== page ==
Northern Violence And Its National Relevance
“You fasten all the triggers, For the others to fire Then you sit back and watch When the death count gets higher.”
— Bob Dylan, Masters Of War
By Tisaranee Gunasekara
Forget justice and fair play; forget altruism; unadulterated selfishness alone should compel us of the South to pay attention to the wave of violence engulfing the North. After a period of relative quiet, murder and abduction are becoming rife in the North, despite the ubiquitous presence of heavily-armed troops and the rigorous implementation of the Emergency and the PTA.
Has the North, with its politically abandoned and disempowered populace, become the regime’s testing-ground, a place where the Rajapaksas experiment with new tactics of citizen-subjugation? Will the more successful methods then be re-employed in the South, whenever necessary?
Currently terror stalks unimpeded through towns and hamlets of the North; the people are numbed by fear and uncertainty while the official response varies from lackadaisical to risible. The regime either denies the existence of the terror-wave or belittles its potency. The police have issued two leaflets, advising citizens to be vigilant in their own safety and to apprehend would-be killers and abductors and hand them over to the authorities!
When asked about the terror-wave in the North, President Rajapaksa characteristically blamed negative reporting and enemy action: The President said that the alleged incidents in the North were not endemic to that part of the country and even in the other areas criminal activities took place…. “I learn that people are moving about freely even at night in Jaffna,” he said. When it was pointed out that what was reported in the media ran counter to his argument….a somewhat exasperated President Rajapaksa said that such stories were being propagated by certain frustrated elements.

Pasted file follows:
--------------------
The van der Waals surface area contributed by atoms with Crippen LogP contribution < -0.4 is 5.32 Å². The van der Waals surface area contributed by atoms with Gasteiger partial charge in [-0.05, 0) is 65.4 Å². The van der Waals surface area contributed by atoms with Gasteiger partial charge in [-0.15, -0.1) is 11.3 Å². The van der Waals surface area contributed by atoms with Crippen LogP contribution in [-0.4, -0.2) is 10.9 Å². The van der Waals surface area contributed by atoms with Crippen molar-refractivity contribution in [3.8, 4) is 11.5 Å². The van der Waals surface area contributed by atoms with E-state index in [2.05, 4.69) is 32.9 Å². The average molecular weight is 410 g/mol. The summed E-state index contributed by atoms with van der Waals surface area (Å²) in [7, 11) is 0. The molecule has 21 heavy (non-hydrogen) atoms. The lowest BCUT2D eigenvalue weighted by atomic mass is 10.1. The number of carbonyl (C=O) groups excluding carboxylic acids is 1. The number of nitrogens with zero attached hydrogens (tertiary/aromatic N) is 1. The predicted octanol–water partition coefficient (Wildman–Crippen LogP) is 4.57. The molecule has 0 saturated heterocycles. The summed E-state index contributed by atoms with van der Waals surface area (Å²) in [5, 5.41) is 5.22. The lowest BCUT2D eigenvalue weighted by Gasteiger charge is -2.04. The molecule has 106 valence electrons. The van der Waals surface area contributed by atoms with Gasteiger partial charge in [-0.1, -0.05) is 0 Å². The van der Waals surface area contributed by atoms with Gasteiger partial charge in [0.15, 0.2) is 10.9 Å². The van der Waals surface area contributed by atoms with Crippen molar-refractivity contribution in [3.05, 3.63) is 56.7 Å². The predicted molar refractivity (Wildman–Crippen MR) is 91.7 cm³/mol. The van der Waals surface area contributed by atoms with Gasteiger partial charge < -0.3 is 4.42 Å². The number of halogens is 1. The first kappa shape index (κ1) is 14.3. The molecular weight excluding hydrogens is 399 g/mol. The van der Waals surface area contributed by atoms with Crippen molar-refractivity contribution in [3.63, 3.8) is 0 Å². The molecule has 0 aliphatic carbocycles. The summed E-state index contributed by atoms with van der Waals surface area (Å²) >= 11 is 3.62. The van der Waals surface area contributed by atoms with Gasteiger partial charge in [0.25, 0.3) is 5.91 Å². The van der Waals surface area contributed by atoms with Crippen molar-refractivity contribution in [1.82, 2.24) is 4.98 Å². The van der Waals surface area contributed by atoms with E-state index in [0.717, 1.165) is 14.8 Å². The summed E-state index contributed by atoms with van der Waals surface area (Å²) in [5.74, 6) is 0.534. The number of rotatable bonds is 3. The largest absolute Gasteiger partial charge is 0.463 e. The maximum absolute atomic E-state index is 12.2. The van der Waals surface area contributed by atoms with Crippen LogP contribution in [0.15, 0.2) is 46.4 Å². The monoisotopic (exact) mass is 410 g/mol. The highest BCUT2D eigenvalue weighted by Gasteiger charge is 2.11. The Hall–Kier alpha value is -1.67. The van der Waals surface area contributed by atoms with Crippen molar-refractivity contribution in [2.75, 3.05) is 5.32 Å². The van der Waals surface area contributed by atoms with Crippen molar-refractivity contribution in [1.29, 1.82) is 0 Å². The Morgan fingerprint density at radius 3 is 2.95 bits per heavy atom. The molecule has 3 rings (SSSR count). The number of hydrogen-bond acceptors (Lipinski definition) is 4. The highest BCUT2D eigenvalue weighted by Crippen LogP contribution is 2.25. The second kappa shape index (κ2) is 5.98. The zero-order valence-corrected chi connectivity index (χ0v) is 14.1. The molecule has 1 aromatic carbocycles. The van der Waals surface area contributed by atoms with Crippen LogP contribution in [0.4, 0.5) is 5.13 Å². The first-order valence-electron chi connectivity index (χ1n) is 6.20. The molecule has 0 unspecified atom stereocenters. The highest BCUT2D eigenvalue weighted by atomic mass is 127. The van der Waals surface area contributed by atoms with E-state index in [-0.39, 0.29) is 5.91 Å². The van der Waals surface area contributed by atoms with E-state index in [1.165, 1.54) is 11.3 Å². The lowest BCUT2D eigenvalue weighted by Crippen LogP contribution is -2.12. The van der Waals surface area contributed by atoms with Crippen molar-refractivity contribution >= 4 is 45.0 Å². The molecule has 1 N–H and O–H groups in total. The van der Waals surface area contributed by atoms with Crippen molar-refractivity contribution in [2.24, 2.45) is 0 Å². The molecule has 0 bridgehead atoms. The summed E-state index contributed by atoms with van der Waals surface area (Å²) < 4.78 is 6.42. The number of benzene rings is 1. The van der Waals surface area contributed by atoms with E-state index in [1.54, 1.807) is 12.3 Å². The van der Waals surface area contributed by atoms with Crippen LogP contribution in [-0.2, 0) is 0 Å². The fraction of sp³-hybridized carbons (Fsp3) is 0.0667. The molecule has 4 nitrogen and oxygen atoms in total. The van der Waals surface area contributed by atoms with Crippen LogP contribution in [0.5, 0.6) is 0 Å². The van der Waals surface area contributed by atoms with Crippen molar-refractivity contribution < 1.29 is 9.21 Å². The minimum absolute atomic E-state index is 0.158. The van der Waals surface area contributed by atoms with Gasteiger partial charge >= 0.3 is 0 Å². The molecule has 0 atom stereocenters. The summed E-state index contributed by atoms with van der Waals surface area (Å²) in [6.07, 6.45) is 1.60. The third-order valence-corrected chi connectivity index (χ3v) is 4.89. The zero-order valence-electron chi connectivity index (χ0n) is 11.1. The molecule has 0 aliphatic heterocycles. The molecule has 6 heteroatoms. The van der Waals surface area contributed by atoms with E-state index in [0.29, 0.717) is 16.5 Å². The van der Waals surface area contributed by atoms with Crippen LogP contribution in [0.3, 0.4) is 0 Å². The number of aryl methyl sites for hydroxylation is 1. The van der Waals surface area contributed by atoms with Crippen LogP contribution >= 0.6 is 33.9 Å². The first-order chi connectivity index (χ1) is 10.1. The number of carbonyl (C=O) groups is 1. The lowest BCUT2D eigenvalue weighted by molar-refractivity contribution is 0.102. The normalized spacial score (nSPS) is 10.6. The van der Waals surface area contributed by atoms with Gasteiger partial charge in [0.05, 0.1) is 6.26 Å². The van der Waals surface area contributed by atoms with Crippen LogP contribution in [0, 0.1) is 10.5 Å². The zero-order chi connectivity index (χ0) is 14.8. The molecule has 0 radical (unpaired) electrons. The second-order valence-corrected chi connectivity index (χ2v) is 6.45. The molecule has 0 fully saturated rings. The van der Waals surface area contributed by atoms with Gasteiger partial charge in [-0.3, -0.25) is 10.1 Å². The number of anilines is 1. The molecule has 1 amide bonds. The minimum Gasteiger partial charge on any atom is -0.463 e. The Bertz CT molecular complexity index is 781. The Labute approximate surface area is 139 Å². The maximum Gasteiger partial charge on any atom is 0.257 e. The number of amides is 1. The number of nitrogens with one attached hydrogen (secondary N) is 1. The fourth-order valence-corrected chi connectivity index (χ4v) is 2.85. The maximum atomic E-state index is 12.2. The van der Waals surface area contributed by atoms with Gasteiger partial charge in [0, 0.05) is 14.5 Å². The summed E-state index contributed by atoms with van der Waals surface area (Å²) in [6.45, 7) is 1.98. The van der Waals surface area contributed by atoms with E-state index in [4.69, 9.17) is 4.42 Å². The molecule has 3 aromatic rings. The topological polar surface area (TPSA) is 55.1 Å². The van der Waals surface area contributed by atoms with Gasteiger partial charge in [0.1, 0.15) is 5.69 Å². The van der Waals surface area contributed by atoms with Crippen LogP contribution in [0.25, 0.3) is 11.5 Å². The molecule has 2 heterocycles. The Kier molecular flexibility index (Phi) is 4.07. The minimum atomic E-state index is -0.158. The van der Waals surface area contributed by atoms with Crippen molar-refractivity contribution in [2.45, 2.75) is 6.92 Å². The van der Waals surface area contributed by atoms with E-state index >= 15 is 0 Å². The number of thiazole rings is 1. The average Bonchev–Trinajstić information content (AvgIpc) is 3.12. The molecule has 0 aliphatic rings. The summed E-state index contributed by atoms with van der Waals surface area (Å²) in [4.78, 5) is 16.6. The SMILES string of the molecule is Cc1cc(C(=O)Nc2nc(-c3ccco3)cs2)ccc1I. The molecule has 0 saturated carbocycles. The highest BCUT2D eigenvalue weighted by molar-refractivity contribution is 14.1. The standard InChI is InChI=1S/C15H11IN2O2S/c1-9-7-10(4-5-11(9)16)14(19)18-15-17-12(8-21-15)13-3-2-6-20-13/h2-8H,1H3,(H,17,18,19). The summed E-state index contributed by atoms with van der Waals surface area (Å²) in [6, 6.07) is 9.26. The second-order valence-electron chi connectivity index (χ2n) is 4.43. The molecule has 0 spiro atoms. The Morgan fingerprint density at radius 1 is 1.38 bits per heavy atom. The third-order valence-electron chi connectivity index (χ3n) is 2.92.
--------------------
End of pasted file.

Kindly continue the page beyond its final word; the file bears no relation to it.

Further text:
He was critical of some of the Tamil language newspapers which he faulted for what he called “blowing the law and order situation in the North out of proportion to cast the country in a bad light” (The Island – 12.1.2011). The supremely pliant Minister G.L. Peiris remarked that the “situation in the North was not different from that in the South” (ibid). This cynically dismissive attitude indicates that the regime is as unconcerned about the safety and wellbeing of the Tamils now as it was during the Fourth Eelam War.
(A digression: During his recent Thaipongal visit, the President repeated his warning to the Jaffna media about the undesirability of ‘negative reportage’. Hopefully, ambitious underlings will not take these presidential remarks in the spirit that the four knights who murdered Thomas Beckett took the supposed comment by Henry II about the contentious prelate: ‘Will no one rid me of this troublesome priest’?).
If, as the regime opines, the North is experiencing a normal crime-wave (akin to rest of the island), then Sri Lanka has become a ‘Hub of Crime’ and the ‘Criminal Miracle of Asia’. Even as the President was enjoying himself riding sea-scooters, armed men on a motorbike opened fire on a Hindu priest in Manipay, injuring his 31 year old wife. If unidentified armed gangs can roam the North unimpeded, killing and kidnapping at will, why spend billions on perpetuating a blanket military presence? The army’s curious inability to clamp-down on the current wave of violence can have only one of two explanations: either the entity which defeated the LTTE has become transmuted into a company of bunglers (akin to say, the Thomson and Thompson duo in the Tin Tin books); or these are political crimes committed with official complicity.
A Dress Rehearsal?